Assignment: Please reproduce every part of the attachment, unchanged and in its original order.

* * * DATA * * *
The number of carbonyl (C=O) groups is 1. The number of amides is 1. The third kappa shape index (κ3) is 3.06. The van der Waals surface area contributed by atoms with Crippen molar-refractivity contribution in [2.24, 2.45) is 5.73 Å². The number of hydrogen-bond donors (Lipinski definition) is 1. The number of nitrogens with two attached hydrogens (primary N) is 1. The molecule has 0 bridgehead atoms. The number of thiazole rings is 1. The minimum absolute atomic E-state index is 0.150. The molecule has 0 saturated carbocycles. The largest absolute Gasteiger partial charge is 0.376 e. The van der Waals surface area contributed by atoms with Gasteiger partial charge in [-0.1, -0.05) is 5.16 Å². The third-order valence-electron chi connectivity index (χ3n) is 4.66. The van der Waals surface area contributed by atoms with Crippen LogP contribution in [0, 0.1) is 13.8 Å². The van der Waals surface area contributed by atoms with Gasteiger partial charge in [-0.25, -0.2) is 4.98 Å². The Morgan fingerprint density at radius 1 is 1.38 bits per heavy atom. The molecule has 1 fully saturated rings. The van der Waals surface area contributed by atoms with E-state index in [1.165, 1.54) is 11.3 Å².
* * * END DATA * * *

The number of carbonyl (C=O) groups is 1. The number of amides is 1. The third kappa shape index (κ3) is 3.06. The van der Waals surface area contributed by atoms with Crippen molar-refractivity contribution in [2.24, 2.45) is 5.73 Å². The number of hydrogen-bond donors (Lipinski definition) is 1. The number of nitrogens with two attached hydrogens (primary N) is 1. The molecule has 0 bridgehead atoms. The number of thiazole rings is 1. The minimum absolute atomic E-state index is 0.150. The molecule has 0 saturated carbocycles. The largest absolute Gasteiger partial charge is 0.376 e. The van der Waals surface area contributed by atoms with Gasteiger partial charge in [-0.1, -0.05) is 5.16 Å². The third-order valence-electron chi connectivity index (χ3n) is 4.66. The van der Waals surface area contributed by atoms with Crippen LogP contribution in [0, 0.1) is 13.8 Å². The van der Waals surface area contributed by atoms with Gasteiger partial charge in [-0.25, -0.2) is 4.98 Å². The Morgan fingerprint density at radius 1 is 1.38 bits per heavy atom. The molecule has 1 fully saturated rings. The van der Waals surface area contributed by atoms with E-state index in [1.165, 1.54) is 11.3 Å².